Monthly Archives: May 2013

The Theology Workshop is pleased to be co-sponsoring, with the Late Antiquity & Byzantium Workshop, a presentation by Aaron Hollander, PhD student in Theology. The paper is entitled “Paradox and Wonder: The Catastrophic Holiness of Saint Symeon the Fool, and will be submitted as the orals statement for Aaron’s qualifying examination in the Autumn.

Tuesday, May 28th * 4:30 – 6:00 pm * Cochrane-Woods Arts Center, Room 152

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The Theology Workshop warmly invites you to participate in the capstone event of our spring quarter sequence, “Imagining Evil.” Professor Jean-Luc Marion and Professor Paul Mendes-Flohr, distinguished members of the Divinity School faculty, will join us to lead a dialogue on “the logic of evil” in modernity.

Tuesday, May 21st

4:30-6:00 pm (with reception to follow)

Swift Hall Common Room (first floor)

Marion: Evil begins with experiences of injury and injustice, then leads either to revenge or to resentment. So it is more about my own identity than the other. Its logic leads eventually to ideological or physical suicide.

Mendes-Flohr: Jean-Luc Marion’s meditation on “the logic of evil” seems to call into question the prophetic injunction to transcend our personal suffering and identify compassionately with that of the disinherited members of society, and to “Seek justice, relieve the oppressed, defend the cause of the fatherless, plead the cause of the widow” (Isaiah 1:17). But what empowers the prophetic ethos? Certainly it is not a mere altruistic consciousness, or a version of the Kantian ethical imperative. Our readiness to heed the prophetic calling, as Marion suggests, is often crippled by personal woe, ressentiment, and the anguish engendered by the witness to the enormity of the evil that surrounds us—captured by reference to Auschwitz, Hiroshima, Biafra, and 9/11. Perhaps one may take counsel from the biblical and rabbinic authors who acknowledge that the prophetic ethos alone is insufficient, for it is to be animated by the divine pathos.

This event is free and open to the public. No advance preparation is expected of participants. Persons with a disability who would request assistance, please contact Aaron in advance at athollander@uchicago.edu.

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Please join the Theology Workshop for the next in our series of discussions on “Imagining Evil,” on Tuesday, May 14th, 12:00-1:30 pm, in Swift 200. Ekaterina Lomperis, PhD student in Theology, will present her upcoming conference paper, entitled “Faithful Medics, Faithful Patients:  Non-Idolatrous Health Care in Martin Luther’s Theological Writings.” Tim Hiller, PhD candidate in Theology, will respond. Lunch will be served.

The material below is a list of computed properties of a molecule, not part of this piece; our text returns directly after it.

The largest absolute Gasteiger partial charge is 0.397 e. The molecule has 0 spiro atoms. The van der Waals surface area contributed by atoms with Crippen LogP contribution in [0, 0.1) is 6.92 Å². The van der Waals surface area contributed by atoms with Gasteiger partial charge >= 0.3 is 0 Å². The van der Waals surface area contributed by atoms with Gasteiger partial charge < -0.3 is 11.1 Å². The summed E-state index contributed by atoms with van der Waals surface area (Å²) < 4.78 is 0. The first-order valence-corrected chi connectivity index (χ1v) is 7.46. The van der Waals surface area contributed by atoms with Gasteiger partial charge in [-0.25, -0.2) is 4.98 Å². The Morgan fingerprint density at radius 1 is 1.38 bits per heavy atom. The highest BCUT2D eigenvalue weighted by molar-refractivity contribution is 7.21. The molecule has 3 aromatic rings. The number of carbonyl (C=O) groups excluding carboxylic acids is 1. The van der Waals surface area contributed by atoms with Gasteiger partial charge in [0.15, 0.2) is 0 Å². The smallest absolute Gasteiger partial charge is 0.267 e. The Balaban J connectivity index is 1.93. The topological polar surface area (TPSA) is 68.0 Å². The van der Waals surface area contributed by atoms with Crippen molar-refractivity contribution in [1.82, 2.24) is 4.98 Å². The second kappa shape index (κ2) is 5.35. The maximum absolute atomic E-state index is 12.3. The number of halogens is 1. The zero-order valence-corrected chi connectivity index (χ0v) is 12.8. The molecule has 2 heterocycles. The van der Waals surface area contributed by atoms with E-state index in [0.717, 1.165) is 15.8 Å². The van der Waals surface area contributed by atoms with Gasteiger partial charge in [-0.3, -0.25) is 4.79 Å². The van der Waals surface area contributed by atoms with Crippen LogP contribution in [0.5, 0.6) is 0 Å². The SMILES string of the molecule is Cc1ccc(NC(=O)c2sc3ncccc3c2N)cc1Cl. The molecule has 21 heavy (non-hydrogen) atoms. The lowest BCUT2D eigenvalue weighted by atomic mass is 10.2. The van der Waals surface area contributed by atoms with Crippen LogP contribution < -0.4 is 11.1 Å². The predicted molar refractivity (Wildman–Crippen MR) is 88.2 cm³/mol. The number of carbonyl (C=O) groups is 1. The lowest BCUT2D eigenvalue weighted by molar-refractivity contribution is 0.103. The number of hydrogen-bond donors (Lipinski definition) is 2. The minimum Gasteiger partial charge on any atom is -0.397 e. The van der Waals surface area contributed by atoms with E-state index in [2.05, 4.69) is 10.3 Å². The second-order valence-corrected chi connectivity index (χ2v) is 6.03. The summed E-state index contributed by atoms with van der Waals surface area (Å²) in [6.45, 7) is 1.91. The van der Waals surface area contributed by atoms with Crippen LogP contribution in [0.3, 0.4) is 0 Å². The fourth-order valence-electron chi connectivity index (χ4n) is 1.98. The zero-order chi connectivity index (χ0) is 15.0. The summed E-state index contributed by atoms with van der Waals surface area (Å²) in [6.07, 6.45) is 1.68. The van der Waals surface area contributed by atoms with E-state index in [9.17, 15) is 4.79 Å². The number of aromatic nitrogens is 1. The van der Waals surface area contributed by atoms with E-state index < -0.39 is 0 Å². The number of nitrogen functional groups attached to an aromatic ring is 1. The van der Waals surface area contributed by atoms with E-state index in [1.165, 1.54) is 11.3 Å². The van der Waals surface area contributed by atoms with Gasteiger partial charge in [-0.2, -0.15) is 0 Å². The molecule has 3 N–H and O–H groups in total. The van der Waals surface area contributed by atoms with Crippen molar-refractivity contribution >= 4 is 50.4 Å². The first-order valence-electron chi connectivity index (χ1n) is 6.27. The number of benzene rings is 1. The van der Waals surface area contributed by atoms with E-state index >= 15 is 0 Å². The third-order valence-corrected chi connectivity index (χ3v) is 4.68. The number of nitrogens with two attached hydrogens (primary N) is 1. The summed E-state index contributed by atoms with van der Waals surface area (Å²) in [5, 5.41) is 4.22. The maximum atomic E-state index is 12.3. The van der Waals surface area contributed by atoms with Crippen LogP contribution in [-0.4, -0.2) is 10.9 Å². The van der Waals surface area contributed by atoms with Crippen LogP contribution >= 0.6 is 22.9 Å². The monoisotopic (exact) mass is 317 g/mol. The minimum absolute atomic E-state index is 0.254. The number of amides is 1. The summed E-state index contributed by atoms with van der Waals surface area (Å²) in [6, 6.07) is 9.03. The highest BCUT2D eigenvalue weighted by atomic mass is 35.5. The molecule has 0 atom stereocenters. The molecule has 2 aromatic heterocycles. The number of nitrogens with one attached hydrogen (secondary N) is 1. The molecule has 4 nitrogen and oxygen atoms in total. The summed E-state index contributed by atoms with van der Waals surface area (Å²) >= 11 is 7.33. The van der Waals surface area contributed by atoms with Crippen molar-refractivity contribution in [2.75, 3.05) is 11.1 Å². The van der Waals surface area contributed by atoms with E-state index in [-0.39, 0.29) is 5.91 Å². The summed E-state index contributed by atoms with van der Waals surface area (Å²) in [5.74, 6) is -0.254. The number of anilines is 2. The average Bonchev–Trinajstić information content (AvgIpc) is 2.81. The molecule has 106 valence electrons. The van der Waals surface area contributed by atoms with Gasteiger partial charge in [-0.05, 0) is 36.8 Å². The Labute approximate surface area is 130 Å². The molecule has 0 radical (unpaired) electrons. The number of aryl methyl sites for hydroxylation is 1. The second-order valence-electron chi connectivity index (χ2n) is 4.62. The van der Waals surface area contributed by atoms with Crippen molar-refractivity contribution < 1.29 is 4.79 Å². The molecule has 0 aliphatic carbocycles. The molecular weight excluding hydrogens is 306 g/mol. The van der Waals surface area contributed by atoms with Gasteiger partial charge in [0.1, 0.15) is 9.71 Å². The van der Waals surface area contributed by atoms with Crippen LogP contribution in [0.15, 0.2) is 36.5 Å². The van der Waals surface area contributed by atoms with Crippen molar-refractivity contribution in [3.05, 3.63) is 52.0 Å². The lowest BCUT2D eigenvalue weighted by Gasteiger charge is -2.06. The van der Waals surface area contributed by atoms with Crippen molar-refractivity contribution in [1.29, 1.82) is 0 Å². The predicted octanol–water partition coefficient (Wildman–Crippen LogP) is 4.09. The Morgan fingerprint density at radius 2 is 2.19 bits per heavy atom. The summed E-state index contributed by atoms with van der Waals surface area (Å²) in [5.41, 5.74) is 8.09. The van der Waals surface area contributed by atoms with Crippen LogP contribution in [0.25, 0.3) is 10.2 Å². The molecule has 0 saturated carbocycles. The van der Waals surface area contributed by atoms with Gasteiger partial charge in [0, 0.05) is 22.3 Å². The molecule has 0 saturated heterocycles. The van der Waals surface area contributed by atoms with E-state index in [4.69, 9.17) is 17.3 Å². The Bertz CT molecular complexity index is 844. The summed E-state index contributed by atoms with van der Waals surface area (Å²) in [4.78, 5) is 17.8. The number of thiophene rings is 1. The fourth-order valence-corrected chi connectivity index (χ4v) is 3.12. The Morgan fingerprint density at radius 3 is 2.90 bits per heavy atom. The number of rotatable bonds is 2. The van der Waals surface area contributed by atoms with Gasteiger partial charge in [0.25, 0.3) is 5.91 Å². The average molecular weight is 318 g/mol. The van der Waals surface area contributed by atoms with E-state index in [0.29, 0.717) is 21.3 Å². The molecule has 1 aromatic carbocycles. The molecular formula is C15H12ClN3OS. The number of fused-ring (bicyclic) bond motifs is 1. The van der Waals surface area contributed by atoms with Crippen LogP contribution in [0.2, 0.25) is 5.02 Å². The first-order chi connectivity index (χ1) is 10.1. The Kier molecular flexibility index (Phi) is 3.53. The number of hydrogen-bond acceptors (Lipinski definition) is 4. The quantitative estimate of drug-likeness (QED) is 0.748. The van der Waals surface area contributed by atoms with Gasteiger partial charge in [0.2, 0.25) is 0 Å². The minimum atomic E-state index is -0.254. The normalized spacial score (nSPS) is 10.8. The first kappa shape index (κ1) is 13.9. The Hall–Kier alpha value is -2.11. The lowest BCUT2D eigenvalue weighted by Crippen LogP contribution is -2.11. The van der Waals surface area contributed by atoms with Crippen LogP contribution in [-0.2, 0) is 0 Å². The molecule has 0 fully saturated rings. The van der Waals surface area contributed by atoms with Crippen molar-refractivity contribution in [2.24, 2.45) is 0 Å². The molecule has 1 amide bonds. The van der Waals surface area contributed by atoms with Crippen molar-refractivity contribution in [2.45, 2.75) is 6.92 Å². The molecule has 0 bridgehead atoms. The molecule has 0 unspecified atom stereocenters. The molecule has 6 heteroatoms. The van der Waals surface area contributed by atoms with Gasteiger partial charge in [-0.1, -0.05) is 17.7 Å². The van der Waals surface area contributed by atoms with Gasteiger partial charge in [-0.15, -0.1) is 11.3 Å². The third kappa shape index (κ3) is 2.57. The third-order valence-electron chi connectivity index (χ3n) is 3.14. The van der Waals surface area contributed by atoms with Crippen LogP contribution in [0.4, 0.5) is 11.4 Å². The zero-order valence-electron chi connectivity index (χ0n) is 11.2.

Abstract:

Is there a religiously appropriate way for a Christian medical caretaker to conceive of her work of helping others heal?  Does her offering preventative care or human-designed medical intervention to help sick Christians signify the lack of trust on part of both the doctor and the patient in God’s benevolence and healing power?  What are the ultimate ends towards which Christian medical care should be practiced?  The paper examines theological responses to these concerns as found in the works of Martin Luther. Informed by his perpetual worry about idolatry in Christian living and humans’ susceptibility to the deceits of the Devil, Luther’s theology of medical care addresses the proper regard of sickness by both patients and caretakers, affirmative view of medical care, and Christian doctors’ due understanding of their work as a self-sacrificial rather than gainful service.  Yet Luther’s ultimate concern was with the doctor and the patient’s internal dispositions towards the enterprise of healing rather than with external actions of curing.  For Luther, maintaining an attitude of hope in God alone, and withstanding the temptation of alternatively putting one’s trust in the effectiveness of medical science, while offering and receiving medical care, is a matter of greater importance than the material outcome of medical intervention.  Otherwise, both the healer and the healed risk falling into the trap of dangerous idolatries of self-reliance and the foolish lust for wellbeing.  My paper will demonstrate that such spiritual dangers, in a world deadly stricken by sin, are, for Luther, graver threats than the harm of physical sickness.

No preparation is expected of workshop participants. Persons with a disability who would request assistance, please contact Aaron in advance at athollander@uchicago.edu.

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